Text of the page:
Keeper leaguers in rebuild mode are always looking for the next big thing. Actually, keeper leaguers in any mode are looking for the next big thing. Mid-season drafts are starting to hit (assuming they weren't cancelled with the shorter schedule) and poolies are turning their eyes towards prospects. THN's annual Future Watch issue is out and I would also invite you to look at my fantasy hockey themed prospects site – DobberProspects.com.
Continuing from my column last week, I'm taking a look at the prospects (forwards only) who appeal to me the most. The only criteria being that they cannot have played a single NHL regular season game. If you want a list of top prospects that includes those who have played a few games, I track a list every month right here. Otherwise, here are prospects ranked 10 through one…
But first, I want to give a shout-out to some “honorable mentions.” There are a few prospects I was oh-so-close to putting on the list, but shied away because the wait time on these guys is too long for my needs, or in the cases of Haula and Jaskin, are buried behind too many other studs:
Johnny Gaudreau (Calgary), Rocco Grimaldi (Florida), Erik Haula (Minnesota), Tomas Hertl (San Jose), Dmitrij Jaskin (St. Louis), Brendan Leipsic (Nashville).
10. Nicklas Jensen, Vancouver Canucks
After an impressive WJC tournament with Denmark, Jensen returned to the Elitserien (Sweden) where he leads his team (AIK) in goals, with 16 in 49 games. Blessed with a rare combination of size and speed, Jensen could be in the NHL within two years.
9. Teuvo Teräväinen, Chicago Blackhawks
Teräväinen is as “sure-fire” an NHLer as it gets when it comes to this Top 25 list. But being a lock for the NHL does not mean he's a lock for 80-point seasons. In fact, although “TT” could be in the NHL as early as next year, he will probably be plugging away on a checking line for a couple of years before eventually becoming a top-sixer. I see his upside in the 70s, not the 80s. But it's his “sure-fire” label that puts him so high on the list.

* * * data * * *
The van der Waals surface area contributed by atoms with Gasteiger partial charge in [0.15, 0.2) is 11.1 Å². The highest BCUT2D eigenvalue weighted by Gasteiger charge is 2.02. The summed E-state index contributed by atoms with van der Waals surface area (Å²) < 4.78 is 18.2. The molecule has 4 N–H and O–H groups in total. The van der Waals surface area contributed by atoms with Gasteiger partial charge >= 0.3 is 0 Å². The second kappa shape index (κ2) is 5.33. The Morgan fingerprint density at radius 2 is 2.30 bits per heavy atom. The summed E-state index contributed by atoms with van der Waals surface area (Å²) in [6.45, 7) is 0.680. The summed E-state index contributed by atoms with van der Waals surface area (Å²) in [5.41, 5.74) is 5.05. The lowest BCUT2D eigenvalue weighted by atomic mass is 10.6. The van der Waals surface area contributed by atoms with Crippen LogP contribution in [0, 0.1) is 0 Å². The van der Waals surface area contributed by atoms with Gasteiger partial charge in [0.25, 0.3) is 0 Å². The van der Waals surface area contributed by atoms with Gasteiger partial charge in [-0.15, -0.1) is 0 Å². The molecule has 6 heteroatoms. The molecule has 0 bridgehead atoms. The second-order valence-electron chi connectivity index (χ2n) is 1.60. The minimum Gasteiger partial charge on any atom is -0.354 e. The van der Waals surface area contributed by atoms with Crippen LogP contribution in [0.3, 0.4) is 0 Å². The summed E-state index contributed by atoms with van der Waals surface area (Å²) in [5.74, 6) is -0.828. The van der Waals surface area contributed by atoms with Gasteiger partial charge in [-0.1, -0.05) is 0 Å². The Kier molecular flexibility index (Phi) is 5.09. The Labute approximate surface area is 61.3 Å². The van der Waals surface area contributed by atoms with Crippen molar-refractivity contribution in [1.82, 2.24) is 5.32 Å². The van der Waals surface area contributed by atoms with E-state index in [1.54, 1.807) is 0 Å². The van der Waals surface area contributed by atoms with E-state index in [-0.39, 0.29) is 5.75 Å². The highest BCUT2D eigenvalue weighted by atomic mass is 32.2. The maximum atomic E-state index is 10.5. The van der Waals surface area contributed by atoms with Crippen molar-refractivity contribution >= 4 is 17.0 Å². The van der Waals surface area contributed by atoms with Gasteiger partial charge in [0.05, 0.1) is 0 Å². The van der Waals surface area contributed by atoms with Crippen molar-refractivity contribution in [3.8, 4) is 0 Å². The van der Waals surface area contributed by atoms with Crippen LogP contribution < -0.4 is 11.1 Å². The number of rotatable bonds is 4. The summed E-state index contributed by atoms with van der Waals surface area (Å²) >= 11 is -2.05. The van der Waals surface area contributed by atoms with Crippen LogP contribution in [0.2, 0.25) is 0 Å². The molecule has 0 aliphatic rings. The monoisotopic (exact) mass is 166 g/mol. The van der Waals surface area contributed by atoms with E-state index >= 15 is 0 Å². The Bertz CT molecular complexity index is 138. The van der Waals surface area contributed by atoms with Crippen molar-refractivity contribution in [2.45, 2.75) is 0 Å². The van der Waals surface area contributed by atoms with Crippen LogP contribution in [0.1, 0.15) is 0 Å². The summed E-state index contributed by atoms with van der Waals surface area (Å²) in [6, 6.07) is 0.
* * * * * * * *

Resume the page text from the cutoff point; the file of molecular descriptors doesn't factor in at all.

8. Danny Kristo, Montreal Canadiens
A teammate of honorable mention Rocco Grimaldi at the University of North Dakota, Kristo has 44 points in 32 games versus Grimaldi's 29. And unlike Grimaldi, Kristo is bigger than a Smurf, thus making him closer to NHL-ready. He's third in the nation in scoring at the NCAA level and could join the Habs in late March.
7. Mark Stone, Ottawa Senators
What I love about Stone is the fact he exceeds expectations at every level. A sixth round draft pick in 2010, his point production improved by 78(!) the season after he was selected by Ottawa. The Brandon Wheat Kings (Western League) watched him improve once again when he finished second in league scoring with 123 points in 2012, even though he took time off to lead Team Canada at the WJC with 10 points in six games. His American League debut season has been decent, but not great. The Sens will keep him down there next year, but will certainly give him a few looks with the big club.
6. Evgeny Kuznetsov, Washington Capitals
Kuznetsov would be No. 1 by a wide margin if there were certainty that he would come play in the NHL. But the only certainty for this potential superstar is the fact that he will remain in the KHL for 2013-14. And in fantasy hockey, that kind of certainty really sucks.
5. Nick Bjugstad, Florida Panthers
Bjugstad is 6-foot-5, 212 pounds, but his hands are reminiscent of Toronto forward James van Riemsdyk's. In fact, Bjugstad could be even better. He could still return to the University of Minnesota for another year, but I have a hunch he’ll turn pro for next season – and the Panthers will welcome him with open arms.
4. Ty Rattie, St. Louis Blues
After finishing third in WHL scoring last season, Rattie's numbers have taken a small hit this time around thanks in part to the loss of teammate Sven Baertschi, who is now enjoying time in the NHL with Calgary. But Rattie is still a top 10 scorer and has posted 194 points in his past 113 WHL games. St. Louis is flush with talent in their top nine right now, so expect Rattie to develop in the AHL next season before making the jump.
3. Filip Forsberg, Washington Capitals
Forsberg is a responsible player at both ends of the ice, which should ensure him of a roster spot next season with the Caps. Depending on what line he plays on, he could be a Calder Trophy finalist. He had a strong WJC tournament for Team Sweden, posting three goals and five points in six games.
2. Tyler Toffoli, Los Angeles Kings
A two-time 50-goal and 100-point player in the Ontario League, Toffoli has made a huge splash in the AHL with Manchester. The team tried to bring him along slowly, but he kept scoring. His 27 goals in 52 games easily lead the Monarchs and there are whispers the Kings moved Simon Gagne and Andrei Loktionov to clear the way for a Toffoli promotion.
1. Ryan Strome, New York Islanders
High-end skill for sure, but is it “Robbie Schremp” skill? That's the only risk here, but the Islanders did well in letting him have another season to dominate at the OHL level. In fact, he'll probably start next season in the AHL, but if he does well there he'll be an Islander by mid-season. If he doesn't transition well the “Schremp” talk will pick up in fantasy circles. Very high reward and the highest upside on the list – but he carries some risk, too. But, then again, that's why fantasy hockey is fun, right?
Darryl Dobbs’ Fantasy Pool Look is an in-depth presentation of player trends, injuries and much more as it pertains to rotisserie pool leagues. Also, get the top 300 roto-player rankings on the first of every month in THN’s Fantasy section. Do you have a question about fantasy hockey? Send it to the Fantasy Mailbag.